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Page updated 31.5.2016

Dietrich paddles in a riptide of studies and sports

Sprint canoeist Miika Dietrich is both a top athlete and a student. It’s not the easiest of combinations, especially with travelling days taking up half the year.

Text: Joni Vainio
Photo: Vesa-Matti Väärä

“I think it was in 1999 when we went to try out canoeing with my school. We had a great team and had lots of fun frolicking in the water. A couple of years later I made it to my first competition and was successful. When I noticed that I was doing ok, canoeing took me by storm”, Dietrich says about his choice of sport.

Dietrich, 25, studies Business Administration at TUAS and specializes in sports management. It was eventually easy to choose the field of study.

“It was a new degree programme back then. It is tailored for athletes, so that they can do sports comprehensively and study at the same time.”

In practice, students apply for the degree programme in Business Administration in the joint application and as the studies progress, select sports management as their specialization.

Dietrich says that deciding to study alongside a sports career was an obvious choice. Deciding to apply to Turku University of Applied Sciences was however a bit of a surprise.

“I applied a couple of times to the faculty of Sport and Health Sciences at the University of Jyväskylä, but doing sports and studying weren’t a good match and I didn’t prepare very well”, Dietrich says.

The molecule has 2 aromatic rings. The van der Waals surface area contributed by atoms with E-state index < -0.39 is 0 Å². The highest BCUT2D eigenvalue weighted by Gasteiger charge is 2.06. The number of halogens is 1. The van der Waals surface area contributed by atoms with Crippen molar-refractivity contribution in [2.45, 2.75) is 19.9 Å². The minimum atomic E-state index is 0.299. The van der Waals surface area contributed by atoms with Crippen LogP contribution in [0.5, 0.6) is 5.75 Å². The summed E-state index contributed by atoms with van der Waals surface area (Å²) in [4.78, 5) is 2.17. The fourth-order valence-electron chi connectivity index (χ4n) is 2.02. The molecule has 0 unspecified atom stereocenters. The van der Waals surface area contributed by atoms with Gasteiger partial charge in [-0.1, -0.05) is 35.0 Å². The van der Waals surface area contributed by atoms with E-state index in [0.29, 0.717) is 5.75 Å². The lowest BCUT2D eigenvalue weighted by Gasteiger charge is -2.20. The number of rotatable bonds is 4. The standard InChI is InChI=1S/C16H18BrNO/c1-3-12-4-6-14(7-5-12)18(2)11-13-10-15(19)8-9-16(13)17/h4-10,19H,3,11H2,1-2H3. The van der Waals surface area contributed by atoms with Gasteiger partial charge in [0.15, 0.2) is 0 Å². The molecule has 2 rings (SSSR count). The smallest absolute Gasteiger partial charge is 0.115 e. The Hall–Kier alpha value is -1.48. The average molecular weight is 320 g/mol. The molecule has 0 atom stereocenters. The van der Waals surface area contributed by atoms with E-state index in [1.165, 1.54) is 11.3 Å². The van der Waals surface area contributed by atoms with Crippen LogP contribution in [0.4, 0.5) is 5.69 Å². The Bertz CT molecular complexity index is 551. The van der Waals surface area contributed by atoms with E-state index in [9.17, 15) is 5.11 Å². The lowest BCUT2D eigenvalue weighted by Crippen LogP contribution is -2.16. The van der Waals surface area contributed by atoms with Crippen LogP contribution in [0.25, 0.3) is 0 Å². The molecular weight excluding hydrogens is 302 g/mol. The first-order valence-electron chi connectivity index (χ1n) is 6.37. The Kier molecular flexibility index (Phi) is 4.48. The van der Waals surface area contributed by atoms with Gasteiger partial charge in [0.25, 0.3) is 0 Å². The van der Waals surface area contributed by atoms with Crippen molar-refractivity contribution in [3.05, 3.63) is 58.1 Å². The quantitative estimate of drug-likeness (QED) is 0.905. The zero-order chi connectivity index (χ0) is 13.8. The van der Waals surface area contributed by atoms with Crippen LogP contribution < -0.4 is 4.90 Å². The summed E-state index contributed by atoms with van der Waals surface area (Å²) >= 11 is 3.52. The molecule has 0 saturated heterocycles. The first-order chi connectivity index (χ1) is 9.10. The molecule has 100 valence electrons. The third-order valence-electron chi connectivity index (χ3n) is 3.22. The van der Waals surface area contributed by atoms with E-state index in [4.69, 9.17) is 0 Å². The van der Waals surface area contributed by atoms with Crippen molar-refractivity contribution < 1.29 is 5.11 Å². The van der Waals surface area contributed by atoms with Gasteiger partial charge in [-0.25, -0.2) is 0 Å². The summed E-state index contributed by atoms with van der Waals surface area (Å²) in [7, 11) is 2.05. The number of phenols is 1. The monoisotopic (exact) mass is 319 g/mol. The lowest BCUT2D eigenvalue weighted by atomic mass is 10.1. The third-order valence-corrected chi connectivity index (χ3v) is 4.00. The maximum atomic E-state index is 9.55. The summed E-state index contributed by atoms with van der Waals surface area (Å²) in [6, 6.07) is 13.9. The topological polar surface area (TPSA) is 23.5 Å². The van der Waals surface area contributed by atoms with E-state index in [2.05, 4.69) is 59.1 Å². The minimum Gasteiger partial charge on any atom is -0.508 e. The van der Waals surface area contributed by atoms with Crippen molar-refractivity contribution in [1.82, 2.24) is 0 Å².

“Then this alternative came up. In addition, the coordinator of the Sport Academy of Turku Region Mika Korpela dropped me a hint about the same degree programme.”

Graduation almost on schedule

For the time being, Dietrich has focused solely on preparing for the Olympic qualifications this spring. To his annoyance, Dietrich did not yet qualify for a place at the games. Graduation is already on the horizon, even though Dietrich may not make it to port right on schedule.

“For the past couple of years, I’ve focused solely on sports and preparing for the Olympics. Studying has remained in the background. I’m a bit behind my targeted schedule, but perhaps in a year I will graduate”, Dietrich says.

He says that he hasn’t planned his “civilian” career after graduation, as the target is something a bit closer.

“At the moment the main goal is to graduate”, he laughs.

“The dream of making it to the Olympics was postponed by four years, so the upcoming autumn I will focus on my studies. The plan has to be reasonable so that it contains as much studying as possible, but also leaves room for enough training.”

A good counterbalance to sports

Sometimes students might feel that they don’t have enough time to complete their tasks. More than often it’s about being lazy, even if there was plenty of time. In Dietrich’s situation, it is sometimes very challenging to combine studying with canoe sprint.

“For the past two to three years, I’ve travelled for 150–180 days per year. From September to June I’m abroad practically all the time. After the summer, the World Championships in the end of August, I’ve usually had a couple of months to study. It’s a transition period and then I don’t have to practice as much”, says Dietrich.

Towards new challenges

Even though Dietrich lost out in qualifying for the Rio Olympics this summer, he has clear plans for the upcoming autumn and onward. The canoeist whose main race is 1000 metres is realistic in his goals. He has improved in competitions and training, and gets closer to the top every year.

“The next target this season is the ECA Canoe Sprint European Championships in Moscow, where I’m aiming at a place in the 1000 metres’ A-final. A long-term goal is the 2020 Tokyo Olympic Games, where I should get a medal", says Dietrich.